Thousands march down Washington Blvd. at the Detroit March for Jobs, Justice and Peace on August 28, 2010. The main chants were led by the Moratorium NOW! Coalition which repeated the slogan: "Bail Out the People, Not the Banks! (Photo: Abayomi Azikiwe), a photo by Pan-African News Wire File Photos on Flickr.
U.S. Jobless Claims Unexpectedly Climbed Last Week
By Timothy R. Homan - May 26, 2011
More Americans than forecast filed applications for unemployment benefits last week, a sign the labor market is struggling to gain momentum.
Jobless claims increased by 10,000 to 424,000 in the week ended May 21, Labor Department figures showed today in Washington. The median estimate of economists in a Bloomberg News survey called for a drop to 404,000. The economy grew less than forecast in the first quarter, a separate report showed.
Consistent gains in hiring are needed to sustain consumer spending, which accounts for about 70 percent of the world’s largest economy. Federal Reserve officials said the jobless rate “remains elevated” at 9 percent, one reason central bankers pledged last month to complete their asset-purchase plan by the end of June and keep borrowing costs near zero.
“Claims are still unfortunately seeing some upward pressure from state and local government job cuts,” said Russell Price, a senior economist at Ameriprise Financial Inc. in Detroit. The first-quarter growth figures show “a modest soft patch to the recovery,” he said.
Estimates in the Bloomberg survey of 47 economists ranged from 390,000 to 420,000. The Labor Department revised the prior week’s figure up to 414,000 from the 409,000 initially reported. There were no special factors behind last week’s increase, a Labor Department official said as the figures were released.
The U.S. economy, the world’s largest, expanded at a 1.8 percent annual rate in the first three months of this year, Commerce Department figures showed in Washington. The revised rise in gross domestic product was the same as estimated last month and compared with a 3.1 percent gain in the prior quarter. The median forecast of economists surveyed by Bloomberg called for a 2.2 percent increase.
Stock-index futures trimmed gains after the reports. The contract on the Standard & Poor’s 500 Index expiring in June rose less than 0.1 percent to 1,317.7 at 8:51 a.m. in New York. Treasuries rose, pushing down the yield on the benchmark 10-year note to 3.12 percent from 3.13 percent late yesterday.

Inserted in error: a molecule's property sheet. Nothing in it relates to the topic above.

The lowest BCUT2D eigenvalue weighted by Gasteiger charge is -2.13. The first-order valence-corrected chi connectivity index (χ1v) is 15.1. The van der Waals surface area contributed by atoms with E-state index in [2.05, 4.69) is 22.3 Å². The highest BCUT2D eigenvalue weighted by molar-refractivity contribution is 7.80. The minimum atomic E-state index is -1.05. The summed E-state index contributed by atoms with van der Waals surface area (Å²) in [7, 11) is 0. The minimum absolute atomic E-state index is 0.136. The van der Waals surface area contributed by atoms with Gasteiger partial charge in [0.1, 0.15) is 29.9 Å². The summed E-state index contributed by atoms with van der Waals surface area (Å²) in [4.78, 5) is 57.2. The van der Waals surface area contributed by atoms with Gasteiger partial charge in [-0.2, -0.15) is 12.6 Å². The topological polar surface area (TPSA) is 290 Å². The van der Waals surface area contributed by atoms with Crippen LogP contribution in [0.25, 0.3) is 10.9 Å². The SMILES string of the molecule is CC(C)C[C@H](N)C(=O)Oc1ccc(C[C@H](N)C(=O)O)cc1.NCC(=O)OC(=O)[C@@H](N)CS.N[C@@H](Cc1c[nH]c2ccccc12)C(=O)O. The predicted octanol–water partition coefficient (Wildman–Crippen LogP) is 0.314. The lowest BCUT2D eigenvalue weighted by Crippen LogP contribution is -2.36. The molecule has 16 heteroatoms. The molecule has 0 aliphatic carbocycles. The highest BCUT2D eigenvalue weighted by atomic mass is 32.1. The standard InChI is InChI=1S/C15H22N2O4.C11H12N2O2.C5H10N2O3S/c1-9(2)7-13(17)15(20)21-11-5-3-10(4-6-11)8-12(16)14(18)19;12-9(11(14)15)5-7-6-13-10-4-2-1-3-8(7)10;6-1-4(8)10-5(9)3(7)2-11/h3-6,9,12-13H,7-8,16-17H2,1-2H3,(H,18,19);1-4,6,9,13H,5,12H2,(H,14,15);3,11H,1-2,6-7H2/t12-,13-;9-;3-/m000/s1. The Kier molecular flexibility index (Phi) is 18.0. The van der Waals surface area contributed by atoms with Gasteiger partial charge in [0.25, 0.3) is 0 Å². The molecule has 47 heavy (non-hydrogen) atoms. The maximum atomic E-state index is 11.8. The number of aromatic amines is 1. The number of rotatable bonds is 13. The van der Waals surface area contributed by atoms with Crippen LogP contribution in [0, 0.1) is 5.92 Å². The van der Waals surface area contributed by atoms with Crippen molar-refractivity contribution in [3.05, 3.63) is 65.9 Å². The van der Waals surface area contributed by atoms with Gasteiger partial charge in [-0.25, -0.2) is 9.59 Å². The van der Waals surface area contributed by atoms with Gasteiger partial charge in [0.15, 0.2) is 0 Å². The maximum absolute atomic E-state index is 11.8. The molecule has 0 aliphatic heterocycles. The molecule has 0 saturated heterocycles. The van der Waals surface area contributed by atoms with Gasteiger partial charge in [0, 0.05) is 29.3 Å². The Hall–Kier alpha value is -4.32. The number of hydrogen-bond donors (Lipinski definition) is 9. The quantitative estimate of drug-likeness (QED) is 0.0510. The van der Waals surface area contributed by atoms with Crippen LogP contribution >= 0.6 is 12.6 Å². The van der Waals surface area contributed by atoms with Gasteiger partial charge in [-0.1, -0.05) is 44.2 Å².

The four-week moving average, a less volatile measure than the weekly figures, fell to 438,500 last week from 440,250.
The number of people continuing to receive jobless benefits dropped by 46,000 in the week ended May 14 to 3.69 million, the lowest in a month.
The continuing claims figure does not include the number of Americans receiving extended benefits under federal programs.
Those who’ve used up their traditional benefits and are now collecting emergency and extended payments decreased by about 63,215 to 4.05 million in the week ended May 7.
The unemployment rate among people eligible for benefits, which tends to track the jobless rate, fell to 2.9 percent in the week ended May 14 from 3 percent.
Forty states and territories reported a decrease in claims, while 13 reported an increase. These data are reported with a one-week lag.
Initial jobless claims reflect weekly firings and tend to fall as job growth -- measured by the monthly payrolls report -- accelerates.
Some companies are already making plans to expand payrolls further in 2012. General Motors Co. (GM) said this week it will invest $69 million and add 2,500 jobs to start making new models at the Detroit plant that builds the Chevrolet Volt plug-in hybrid as the automaker boosts U.S. production.
Employment expanded last month by the most since May 2010, even as the jobless rate climbed to 9 percent, Labor Department data showed. Labor market conditions had “continued to improve, albeit gradually,” Fed officials said in minutes of their April 26-27 meeting released last week.
At the same time, “the unemployment rate remains elevated,” central bankers said.
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